New York City Health Atlas

Injury ER Visits

Compare This Metric

Description

Number of emergency room visits for injuries, poisonings, or accidents.


Calculation

Number of ER visits for injuries per 1,000 population.


Source

Statewide Planning and Research Cooperative System (SPARCS) Outpatient Data, 2011-2013.


Years of Data

2011-2013


Additional Resources

City Wide Average

76.0

Census Tract 3054600 Average

54.7

Averages

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76.0 City-Wide
82.9 Brooklyn
54.7 Tract

Census Tract 3054600

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Injury ER Visit Rate Population (2011-2013)
All 54.7 13,482

Sex

Female 56.3 6,874
Male 68.0 6,606

Race/Ethnicity

Asian/Pacific Islander 61.6 828
Black 852.9 272
Hispanic 118.3 778
White 30.3 11,489

Age

0-14 years 69.0 2,393
15-24 years 67.1 1,401
25-34 years 61.9 2,084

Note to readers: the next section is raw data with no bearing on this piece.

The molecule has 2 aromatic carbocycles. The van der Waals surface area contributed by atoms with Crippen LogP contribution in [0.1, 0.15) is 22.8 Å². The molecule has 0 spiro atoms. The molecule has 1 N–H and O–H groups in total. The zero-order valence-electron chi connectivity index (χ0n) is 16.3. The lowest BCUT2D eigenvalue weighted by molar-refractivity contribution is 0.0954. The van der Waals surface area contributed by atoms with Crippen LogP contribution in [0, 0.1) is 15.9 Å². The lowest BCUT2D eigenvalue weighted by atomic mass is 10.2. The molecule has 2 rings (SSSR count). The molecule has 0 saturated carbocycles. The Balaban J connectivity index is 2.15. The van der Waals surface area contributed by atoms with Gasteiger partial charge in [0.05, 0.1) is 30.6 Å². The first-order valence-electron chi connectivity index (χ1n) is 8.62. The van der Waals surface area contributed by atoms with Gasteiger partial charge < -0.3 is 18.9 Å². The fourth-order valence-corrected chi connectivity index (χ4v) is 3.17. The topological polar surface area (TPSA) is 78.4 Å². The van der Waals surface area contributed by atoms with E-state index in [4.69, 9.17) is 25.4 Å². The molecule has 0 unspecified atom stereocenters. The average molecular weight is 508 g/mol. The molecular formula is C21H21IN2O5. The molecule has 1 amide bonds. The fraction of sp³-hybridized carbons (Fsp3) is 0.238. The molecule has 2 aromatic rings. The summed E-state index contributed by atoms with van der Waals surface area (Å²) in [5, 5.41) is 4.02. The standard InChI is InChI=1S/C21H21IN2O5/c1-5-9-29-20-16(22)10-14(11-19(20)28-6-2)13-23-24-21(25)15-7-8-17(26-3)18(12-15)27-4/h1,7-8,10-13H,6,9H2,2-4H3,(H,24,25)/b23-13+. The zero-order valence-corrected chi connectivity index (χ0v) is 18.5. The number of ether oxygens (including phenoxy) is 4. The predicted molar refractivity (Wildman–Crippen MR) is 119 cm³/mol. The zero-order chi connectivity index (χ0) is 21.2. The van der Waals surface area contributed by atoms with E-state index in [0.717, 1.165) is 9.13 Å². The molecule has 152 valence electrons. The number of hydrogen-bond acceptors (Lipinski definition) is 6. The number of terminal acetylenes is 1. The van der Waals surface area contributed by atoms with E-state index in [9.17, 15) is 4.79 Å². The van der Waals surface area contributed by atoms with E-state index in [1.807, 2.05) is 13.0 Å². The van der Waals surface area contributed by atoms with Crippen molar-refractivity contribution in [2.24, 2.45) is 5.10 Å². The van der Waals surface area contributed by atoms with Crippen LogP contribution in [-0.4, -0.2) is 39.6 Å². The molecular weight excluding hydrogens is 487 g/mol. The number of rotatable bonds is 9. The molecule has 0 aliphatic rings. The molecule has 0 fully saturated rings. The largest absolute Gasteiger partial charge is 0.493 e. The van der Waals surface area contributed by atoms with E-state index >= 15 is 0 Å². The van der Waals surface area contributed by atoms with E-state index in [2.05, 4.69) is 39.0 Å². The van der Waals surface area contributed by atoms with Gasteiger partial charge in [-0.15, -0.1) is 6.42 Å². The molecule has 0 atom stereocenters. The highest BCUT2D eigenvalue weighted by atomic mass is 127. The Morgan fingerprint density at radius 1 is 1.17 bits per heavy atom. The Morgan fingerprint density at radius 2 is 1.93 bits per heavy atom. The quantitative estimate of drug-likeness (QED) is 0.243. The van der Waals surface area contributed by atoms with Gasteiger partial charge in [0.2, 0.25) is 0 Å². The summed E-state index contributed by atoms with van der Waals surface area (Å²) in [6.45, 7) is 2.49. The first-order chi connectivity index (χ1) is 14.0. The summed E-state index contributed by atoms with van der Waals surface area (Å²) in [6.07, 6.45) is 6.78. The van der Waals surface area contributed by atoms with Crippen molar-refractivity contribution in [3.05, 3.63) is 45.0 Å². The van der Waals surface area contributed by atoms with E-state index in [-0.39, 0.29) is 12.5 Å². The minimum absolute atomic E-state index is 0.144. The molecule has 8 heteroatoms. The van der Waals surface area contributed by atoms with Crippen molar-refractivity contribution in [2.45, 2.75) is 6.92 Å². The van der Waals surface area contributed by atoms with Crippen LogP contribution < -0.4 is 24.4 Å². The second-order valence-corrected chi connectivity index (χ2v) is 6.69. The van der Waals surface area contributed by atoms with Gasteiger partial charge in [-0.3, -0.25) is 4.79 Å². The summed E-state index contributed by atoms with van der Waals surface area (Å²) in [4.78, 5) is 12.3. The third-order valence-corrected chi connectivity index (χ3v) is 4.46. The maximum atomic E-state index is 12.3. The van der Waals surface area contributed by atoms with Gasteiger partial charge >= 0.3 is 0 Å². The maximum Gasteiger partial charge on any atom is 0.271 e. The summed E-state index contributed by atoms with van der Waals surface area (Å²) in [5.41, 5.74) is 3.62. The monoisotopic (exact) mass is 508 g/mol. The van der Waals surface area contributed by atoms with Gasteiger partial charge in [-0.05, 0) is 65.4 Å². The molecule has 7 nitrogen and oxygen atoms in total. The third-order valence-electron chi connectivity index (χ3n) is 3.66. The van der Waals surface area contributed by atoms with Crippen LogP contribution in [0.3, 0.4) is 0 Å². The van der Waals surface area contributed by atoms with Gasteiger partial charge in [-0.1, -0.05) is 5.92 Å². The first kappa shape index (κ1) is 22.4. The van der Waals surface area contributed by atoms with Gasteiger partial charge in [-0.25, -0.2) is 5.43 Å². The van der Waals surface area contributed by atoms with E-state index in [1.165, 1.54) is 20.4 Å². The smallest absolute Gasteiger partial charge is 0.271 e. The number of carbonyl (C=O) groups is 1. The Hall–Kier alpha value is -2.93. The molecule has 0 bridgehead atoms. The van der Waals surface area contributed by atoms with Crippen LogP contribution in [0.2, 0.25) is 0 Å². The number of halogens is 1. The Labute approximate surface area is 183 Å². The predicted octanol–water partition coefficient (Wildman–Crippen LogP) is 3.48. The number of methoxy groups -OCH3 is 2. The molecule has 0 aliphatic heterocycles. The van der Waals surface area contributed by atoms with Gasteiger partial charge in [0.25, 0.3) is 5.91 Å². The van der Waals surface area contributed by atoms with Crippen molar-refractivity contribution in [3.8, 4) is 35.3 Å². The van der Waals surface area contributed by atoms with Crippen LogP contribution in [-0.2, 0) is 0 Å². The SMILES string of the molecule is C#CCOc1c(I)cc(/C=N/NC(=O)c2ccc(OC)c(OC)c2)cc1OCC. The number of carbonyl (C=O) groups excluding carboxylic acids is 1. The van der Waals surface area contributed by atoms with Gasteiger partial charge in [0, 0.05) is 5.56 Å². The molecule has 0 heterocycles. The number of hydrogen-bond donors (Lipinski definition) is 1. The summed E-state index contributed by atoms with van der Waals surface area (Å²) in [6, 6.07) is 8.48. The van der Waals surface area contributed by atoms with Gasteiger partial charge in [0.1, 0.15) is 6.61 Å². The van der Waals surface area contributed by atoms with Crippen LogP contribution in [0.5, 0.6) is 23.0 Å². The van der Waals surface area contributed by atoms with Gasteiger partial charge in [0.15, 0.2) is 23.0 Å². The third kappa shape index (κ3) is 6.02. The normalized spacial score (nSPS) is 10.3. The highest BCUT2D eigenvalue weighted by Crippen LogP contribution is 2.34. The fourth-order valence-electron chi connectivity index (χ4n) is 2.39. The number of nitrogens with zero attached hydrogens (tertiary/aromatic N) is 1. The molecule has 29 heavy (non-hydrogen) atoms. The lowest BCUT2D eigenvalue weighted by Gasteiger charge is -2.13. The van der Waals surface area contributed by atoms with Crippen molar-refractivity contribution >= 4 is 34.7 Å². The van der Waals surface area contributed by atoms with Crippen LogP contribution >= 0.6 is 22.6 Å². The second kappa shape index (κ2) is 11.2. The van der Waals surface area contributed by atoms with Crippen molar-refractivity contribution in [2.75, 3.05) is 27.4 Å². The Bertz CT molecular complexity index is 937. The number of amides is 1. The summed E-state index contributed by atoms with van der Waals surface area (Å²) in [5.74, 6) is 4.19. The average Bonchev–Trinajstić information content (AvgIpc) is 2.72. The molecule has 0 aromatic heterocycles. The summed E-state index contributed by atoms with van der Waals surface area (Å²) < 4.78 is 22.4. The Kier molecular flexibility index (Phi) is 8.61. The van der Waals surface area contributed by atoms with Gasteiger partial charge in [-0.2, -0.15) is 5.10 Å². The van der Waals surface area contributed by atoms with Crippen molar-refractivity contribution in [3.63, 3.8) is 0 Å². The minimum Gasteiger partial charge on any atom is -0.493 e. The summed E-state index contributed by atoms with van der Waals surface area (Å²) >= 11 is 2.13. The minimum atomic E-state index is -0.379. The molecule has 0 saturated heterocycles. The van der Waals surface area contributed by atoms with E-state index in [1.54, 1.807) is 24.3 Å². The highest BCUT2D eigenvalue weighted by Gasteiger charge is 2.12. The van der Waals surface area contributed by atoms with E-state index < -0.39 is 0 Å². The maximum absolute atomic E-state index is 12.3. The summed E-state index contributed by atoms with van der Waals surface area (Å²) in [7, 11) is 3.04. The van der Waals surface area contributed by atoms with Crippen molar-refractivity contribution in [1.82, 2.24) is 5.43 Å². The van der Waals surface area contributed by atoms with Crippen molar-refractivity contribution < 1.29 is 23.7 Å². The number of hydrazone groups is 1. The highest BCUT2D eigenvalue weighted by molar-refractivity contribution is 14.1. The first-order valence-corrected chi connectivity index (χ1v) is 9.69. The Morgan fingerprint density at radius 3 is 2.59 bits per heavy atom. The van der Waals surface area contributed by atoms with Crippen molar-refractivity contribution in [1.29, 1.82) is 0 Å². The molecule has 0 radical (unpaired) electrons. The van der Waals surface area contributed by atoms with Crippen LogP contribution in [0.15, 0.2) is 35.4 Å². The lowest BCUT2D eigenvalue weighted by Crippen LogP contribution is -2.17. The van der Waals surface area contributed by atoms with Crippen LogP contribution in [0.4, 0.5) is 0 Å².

35-44 years 41.0 2,145
45-54 years 65.2 1,473
55-64 years 43.1 1,694
65-74 years 39.9 928
75+ years 40.7 1,353
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Correlation Is Not Causation

In statistics, correlation is a measure of association between two numeric variables. The strength of correlation between two variables is represented by the correlation coefficient, represented by the abbreviation r. Correlation coefficients range between -1 to 1.

Though the correlation coefficient indicates the strength of an association, it does not provide information about whether the change in one variable is caused by the other.

For example, if the correlation between adult smoking prevalence and child poverty is 0.7—a strong correlation—we cannot say either that adult smoking causes child poverty or, inversely, that child poverty causes smoking. We only know that as one of these variables increases, the other tends to increases.